I very much recognise the strong interest of Mr Scott and Alistair Carmichael, the local MP, in the role of an FAI. Investigations of deaths and decisions on fatal accident inquiries are, as I am sure the member is aware, matters for the Lord Advocate acting independently. The Scottish Government is providing an additional £5 million in the Crown Office budget for 2019-20 to allow it to continue to increase staffing in response to its increasingly complex case load. I cannot intervene in the direct decision making of the Lord Advocate, but we are making resources available to hold more fatal accident inquiries.

Tavish Scott makes a good point. What angers the colleagues and families of victims is that fatal accident inquiries can take years; I believe that one third of inquiries take more than three years. In 2016, the Inspectorate of Prosecution in Scotland made 12 recommendations to speed up and streamline fatal accident inquiries. Of those recommendations, how many have been implemented?

I appreciate that the member was not here at the time but, as he may know, we passed legislation on fatal accident inquiries in the previous session of Parliament. I was the minister responsible for taking the Inquiries into Fatal Accidents and Sudden Deaths etc (Scotland) Bill through Parliament. The act that that bill became includes a number of measures to improve the performance and delivery of inquiries, improve engagement with the families involved—which we recognise was a failing under the previous regime—and ensure that there is a charter in place to try to improve performance. I will happily reflect on the member’s points, with justice colleagues, and come back to him with any answers about steps that have been implemented since the act was passed.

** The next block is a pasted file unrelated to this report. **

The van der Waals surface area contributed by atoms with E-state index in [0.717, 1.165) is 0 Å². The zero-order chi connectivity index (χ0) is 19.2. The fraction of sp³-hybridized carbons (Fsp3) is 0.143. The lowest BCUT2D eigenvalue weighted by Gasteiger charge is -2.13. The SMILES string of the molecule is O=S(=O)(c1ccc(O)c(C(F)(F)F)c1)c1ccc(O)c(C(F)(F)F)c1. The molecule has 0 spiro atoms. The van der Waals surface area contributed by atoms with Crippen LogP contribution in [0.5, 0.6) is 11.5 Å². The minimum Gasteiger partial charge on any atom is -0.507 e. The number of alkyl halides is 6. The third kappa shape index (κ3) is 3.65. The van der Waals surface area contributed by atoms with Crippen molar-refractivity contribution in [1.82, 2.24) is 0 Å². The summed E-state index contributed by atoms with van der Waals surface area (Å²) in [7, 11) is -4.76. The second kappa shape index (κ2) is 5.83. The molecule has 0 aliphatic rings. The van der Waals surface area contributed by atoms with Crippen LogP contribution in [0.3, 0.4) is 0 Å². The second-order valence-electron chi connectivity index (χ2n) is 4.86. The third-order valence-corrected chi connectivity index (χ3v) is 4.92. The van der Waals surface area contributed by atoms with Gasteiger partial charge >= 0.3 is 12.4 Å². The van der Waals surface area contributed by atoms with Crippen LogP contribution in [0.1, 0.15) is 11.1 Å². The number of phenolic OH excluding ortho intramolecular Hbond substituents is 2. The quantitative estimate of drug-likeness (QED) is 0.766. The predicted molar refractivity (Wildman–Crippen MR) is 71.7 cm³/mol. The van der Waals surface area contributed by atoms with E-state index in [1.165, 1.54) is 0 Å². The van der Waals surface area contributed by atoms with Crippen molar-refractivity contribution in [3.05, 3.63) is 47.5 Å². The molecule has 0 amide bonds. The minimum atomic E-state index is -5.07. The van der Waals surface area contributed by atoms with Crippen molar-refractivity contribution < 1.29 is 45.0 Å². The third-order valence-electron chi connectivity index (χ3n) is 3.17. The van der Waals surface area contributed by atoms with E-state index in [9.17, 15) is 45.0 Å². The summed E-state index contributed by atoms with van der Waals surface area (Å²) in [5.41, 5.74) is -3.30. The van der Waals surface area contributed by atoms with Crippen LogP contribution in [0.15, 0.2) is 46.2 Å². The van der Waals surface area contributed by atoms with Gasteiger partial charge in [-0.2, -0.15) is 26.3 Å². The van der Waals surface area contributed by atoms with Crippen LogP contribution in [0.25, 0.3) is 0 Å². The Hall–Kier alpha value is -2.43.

Rail Services (Milngavie)

To ask the Scottish Government what recent meetings it has had with ScotRail and Network Rail regarding the efficiency of services using Milngavie station. (S5O-03080)

I last met the managing director of the ScotRail Alliance, Alex Hynes, in January and expect to meet him again on 24 April 2019. We will discuss a range of issues, including ScotRail’s performance across the network. My officials at Transport Scotland meet monthly with Network Rail and ScotRail to discuss performance issues and improvement initiatives.